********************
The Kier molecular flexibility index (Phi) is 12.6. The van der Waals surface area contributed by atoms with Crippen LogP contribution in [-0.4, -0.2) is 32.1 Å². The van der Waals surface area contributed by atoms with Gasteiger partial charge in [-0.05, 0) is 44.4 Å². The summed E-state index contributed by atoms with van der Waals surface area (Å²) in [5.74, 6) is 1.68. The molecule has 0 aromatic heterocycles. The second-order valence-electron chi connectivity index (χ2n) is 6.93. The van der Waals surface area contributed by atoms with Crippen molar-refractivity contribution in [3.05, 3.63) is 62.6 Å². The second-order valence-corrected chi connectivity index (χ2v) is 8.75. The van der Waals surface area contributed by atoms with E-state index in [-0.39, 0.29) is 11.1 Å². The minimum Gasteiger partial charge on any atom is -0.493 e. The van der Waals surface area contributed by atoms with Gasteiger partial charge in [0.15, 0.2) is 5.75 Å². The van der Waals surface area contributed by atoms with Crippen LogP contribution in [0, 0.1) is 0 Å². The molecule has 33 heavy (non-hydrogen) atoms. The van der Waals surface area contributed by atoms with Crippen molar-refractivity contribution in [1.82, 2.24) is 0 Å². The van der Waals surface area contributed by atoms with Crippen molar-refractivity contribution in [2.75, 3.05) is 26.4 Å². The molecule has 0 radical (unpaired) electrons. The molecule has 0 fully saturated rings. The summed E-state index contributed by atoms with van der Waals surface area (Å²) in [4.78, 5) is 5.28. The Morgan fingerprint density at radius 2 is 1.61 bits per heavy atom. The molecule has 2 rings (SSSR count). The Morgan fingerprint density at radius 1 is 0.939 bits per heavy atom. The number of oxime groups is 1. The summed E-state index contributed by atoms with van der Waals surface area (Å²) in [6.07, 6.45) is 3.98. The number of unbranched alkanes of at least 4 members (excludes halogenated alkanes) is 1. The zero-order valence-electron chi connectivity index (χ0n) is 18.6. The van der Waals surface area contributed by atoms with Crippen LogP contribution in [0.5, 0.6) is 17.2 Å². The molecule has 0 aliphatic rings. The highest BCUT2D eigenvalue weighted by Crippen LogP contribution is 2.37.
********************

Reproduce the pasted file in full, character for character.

The Kier molecular flexibility index (Phi) is 12.6. The van der Waals surface area contributed by atoms with Crippen LogP contribution in [-0.4, -0.2) is 32.1 Å². The van der Waals surface area contributed by atoms with Gasteiger partial charge in [-0.05, 0) is 44.4 Å². The summed E-state index contributed by atoms with van der Waals surface area (Å²) in [5.74, 6) is 1.68. The molecule has 0 aromatic heterocycles. The second-order valence-electron chi connectivity index (χ2n) is 6.93. The van der Waals surface area contributed by atoms with Crippen molar-refractivity contribution in [3.05, 3.63) is 62.6 Å². The second-order valence-corrected chi connectivity index (χ2v) is 8.75. The van der Waals surface area contributed by atoms with E-state index in [-0.39, 0.29) is 11.1 Å². The minimum Gasteiger partial charge on any atom is -0.493 e. The van der Waals surface area contributed by atoms with Gasteiger partial charge in [0.15, 0.2) is 5.75 Å². The van der Waals surface area contributed by atoms with Crippen LogP contribution in [0, 0.1) is 0 Å². The molecule has 33 heavy (non-hydrogen) atoms. The van der Waals surface area contributed by atoms with Crippen molar-refractivity contribution in [1.82, 2.24) is 0 Å². The van der Waals surface area contributed by atoms with Crippen molar-refractivity contribution in [2.75, 3.05) is 26.4 Å². The molecule has 0 radical (unpaired) electrons. The molecule has 0 fully saturated rings. The summed E-state index contributed by atoms with van der Waals surface area (Å²) in [4.78, 5) is 5.28. The Morgan fingerprint density at radius 2 is 1.61 bits per heavy atom. The molecule has 2 rings (SSSR count). The Morgan fingerprint density at radius 1 is 0.939 bits per heavy atom. The number of oxime groups is 1. The summed E-state index contributed by atoms with van der Waals surface area (Å²) in [6.07, 6.45) is 3.98. The number of unbranched alkanes of at least 4 members (excludes halogenated alkanes) is 1. The zero-order valence-electron chi connectivity index (χ0n) is 18.6. The van der Waals surface area contributed by atoms with Crippen LogP contribution in [0.5, 0.6) is 17.2 Å². The molecule has 0 aliphatic rings. The highest BCUT2D eigenvalue weighted by Crippen LogP contribution is 2.37.